Lawsuit: YouTube stopped hiring white and Asian males to improve corporate diversity

According to claims made in a lawsuit filed by a former recruiter for Google’s YouTube video site, the company instructed staff to stop hiring white and Asian men last year in an attempt to improve corporate diversity. The Wall Street Journal reports that the freeze on hiring whites and Asians was confirmed by others familiar with the company’s hiring practices:

The lawsuit, filed by Arne Wilberg, a white male who worked at Google for nine years, including four years as a recruiter at YouTube, alleges the division of Alphabet Inc.’s Google set quotas for hiring minorities. Last spring, YouTube recruiters were allegedly instructed to cancel interviews with applicants who weren’t female, black or Hispanic, and to “purge entirely” the applications of people who didn’t fit those categories, the lawsuit claims.

A Google spokeswoman said the company will vigorously defend itself in the lawsuit. “We have a clear policy to hire candidates based on their merit, not their identity,” she said in a statement. “At the same time, we unapologetically try to find a diverse pool of qualified candidates for open roles, as this helps us hire the best people, improve our culture, and build better products.”

People familiar with YouTube’s and Google’s hiring practices in interviews corroborated some of the lawsuit’s allegations, including the hiring freeze of white and Asian technical employees, and YouTube’s use of quotas…

The lawsuit filed by Mr. Wilberg and people familiar with the hiring practices allege that since at least 2016, YouTube recruiters had hiring quotas or targets for “diversity candidates,” including black, Hispanic and female candidates. For example, in the first quarter of 2016, recruiters were expected to hire five new employees each, all of them from underrepresented groups, the lawsuit alleges.

Wilberg’s lawsuit alleges that Google investigated hiring practices at YouTube and, sometime in mid-2017 told staff to stop tracking the hiring of minorities. Wilberg says he complained about the practices and was ultimately fired in November.

All of this might come as a shock to anyone who hasn’t been paying attention to the firing of Google engineer James Damore last year. After writing a memo critical of Google’s hiring practices, Damore was fired and accused of misogyny for suggesting biological differences between men and women might explain, in part, why Google engineers are overwhelmingly male.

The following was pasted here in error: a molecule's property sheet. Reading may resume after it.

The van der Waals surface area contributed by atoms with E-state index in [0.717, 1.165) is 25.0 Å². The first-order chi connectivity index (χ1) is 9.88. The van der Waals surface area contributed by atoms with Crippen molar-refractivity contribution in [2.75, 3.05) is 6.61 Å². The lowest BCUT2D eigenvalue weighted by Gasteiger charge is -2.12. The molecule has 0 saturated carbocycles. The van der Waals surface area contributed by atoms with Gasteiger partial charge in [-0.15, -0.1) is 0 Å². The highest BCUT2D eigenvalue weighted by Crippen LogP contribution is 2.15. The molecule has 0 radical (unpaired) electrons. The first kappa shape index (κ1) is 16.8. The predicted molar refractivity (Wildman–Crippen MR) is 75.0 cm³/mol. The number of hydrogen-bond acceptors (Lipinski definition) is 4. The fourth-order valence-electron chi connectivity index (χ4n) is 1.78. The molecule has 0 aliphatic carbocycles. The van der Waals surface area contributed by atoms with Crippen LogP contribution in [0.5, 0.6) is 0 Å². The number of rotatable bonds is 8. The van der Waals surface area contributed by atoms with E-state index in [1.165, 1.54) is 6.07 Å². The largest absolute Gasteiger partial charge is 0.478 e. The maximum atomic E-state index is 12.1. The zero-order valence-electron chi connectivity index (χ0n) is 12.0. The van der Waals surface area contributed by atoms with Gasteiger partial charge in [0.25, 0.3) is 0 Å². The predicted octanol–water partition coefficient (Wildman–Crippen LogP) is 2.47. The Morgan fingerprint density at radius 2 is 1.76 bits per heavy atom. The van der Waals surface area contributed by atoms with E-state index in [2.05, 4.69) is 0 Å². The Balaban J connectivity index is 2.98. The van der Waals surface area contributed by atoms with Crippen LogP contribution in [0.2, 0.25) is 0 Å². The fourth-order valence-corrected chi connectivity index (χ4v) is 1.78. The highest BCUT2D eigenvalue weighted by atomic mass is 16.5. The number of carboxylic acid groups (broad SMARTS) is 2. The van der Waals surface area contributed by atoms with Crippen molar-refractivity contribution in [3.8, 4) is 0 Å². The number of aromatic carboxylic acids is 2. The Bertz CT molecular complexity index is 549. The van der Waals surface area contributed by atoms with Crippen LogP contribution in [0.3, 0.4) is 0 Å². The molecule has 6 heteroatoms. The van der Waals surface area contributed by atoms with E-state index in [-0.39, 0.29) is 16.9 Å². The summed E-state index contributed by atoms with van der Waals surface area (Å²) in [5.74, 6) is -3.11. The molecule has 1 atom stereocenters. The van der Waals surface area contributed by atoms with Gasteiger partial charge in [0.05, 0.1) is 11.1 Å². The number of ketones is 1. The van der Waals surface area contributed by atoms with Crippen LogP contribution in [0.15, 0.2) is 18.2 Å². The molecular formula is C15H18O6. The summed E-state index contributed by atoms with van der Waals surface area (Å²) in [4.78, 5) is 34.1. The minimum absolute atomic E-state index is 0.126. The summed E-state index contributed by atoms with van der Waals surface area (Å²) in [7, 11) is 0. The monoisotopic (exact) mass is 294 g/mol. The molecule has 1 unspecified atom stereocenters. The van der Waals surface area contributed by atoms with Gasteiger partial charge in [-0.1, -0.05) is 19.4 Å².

In an interview with Canadian psychologist Jordan B. Peterson, Damore said, “There’s a lot of ways in which they pressure people to ‘increase the diversity of their team.’ And you know there’s no way to do that besides actually choosing someone based on their race or gender.” Damore has also filed a lawsuit against Google claiming the company discriminates against conservatives and white males. The lawsuit described some of what Damore experienced in more detail:

The TGIF meeting on March 30, 2017 was entitled “Women’s History Month,” and Google brought in two presenters for this get-together: Ruth Porat (“Porat”), the Chief Financial
Officer of Google, and Eileen Naughton (“Naughton”), the Human Resources Director of Google.

During the March 30, 2017 TGIF meeting, either Porat or Naughton pointed out and shamed individual departments at Google in which women comprised less than 50% of the workforce. Alternatively, they applauded and praised departments, such as the sales department, where women comprised more than 50% of the workforce.

During the event, Porat and Naughton also discussed that when looking at groups of people for promotions or for leadership opportunities on new projects, Google would be taking into
account gender and ethnic demographics. They then mentioned that Google’s racial and gender preferences in hiring were not up for debate, because this was morally and economically the best thing to do for Google.

Google denies using any quotas in hiring (which would be illegal) and I have no doubt they have an army of lawyers who will “vigorously defend” that stance in court. Still, it’s interesting that people working for different segments of Google seem to be reporting the same kind of intentional discrimination aimed at creating racial and gender equity.

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